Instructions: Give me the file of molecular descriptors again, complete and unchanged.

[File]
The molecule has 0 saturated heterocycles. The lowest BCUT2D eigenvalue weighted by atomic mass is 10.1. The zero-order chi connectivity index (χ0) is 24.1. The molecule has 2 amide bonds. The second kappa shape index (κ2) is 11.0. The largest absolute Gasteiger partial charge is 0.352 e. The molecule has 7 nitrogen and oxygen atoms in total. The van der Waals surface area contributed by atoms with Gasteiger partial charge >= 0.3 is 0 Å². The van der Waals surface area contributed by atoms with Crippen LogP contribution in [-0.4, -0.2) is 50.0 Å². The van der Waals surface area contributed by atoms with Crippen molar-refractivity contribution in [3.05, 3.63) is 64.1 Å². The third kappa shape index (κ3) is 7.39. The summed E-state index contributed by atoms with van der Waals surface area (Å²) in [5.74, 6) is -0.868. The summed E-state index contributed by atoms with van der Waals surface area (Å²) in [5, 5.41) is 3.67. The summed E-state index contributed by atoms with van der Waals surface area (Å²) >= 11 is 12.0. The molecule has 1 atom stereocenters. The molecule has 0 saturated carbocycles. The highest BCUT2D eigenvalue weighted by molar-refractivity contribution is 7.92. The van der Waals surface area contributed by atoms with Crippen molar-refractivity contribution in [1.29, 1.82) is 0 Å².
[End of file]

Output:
The molecule has 0 saturated heterocycles. The lowest BCUT2D eigenvalue weighted by atomic mass is 10.1. The zero-order chi connectivity index (χ0) is 24.1. The molecule has 2 amide bonds. The second kappa shape index (κ2) is 11.0. The largest absolute Gasteiger partial charge is 0.352 e. The molecule has 7 nitrogen and oxygen atoms in total. The van der Waals surface area contributed by atoms with Gasteiger partial charge >= 0.3 is 0 Å². The van der Waals surface area contributed by atoms with Crippen LogP contribution in [-0.4, -0.2) is 50.0 Å². The van der Waals surface area contributed by atoms with Crippen molar-refractivity contribution in [3.05, 3.63) is 64.1 Å². The third kappa shape index (κ3) is 7.39. The summed E-state index contributed by atoms with van der Waals surface area (Å²) in [5.74, 6) is -0.868. The summed E-state index contributed by atoms with van der Waals surface area (Å²) in [5, 5.41) is 3.67. The summed E-state index contributed by atoms with van der Waals surface area (Å²) >= 11 is 12.0. The molecule has 1 atom stereocenters. The molecule has 0 saturated carbocycles. The highest BCUT2D eigenvalue weighted by molar-refractivity contribution is 7.92. The van der Waals surface area contributed by atoms with Crippen molar-refractivity contribution in [1.29, 1.82) is 0 Å².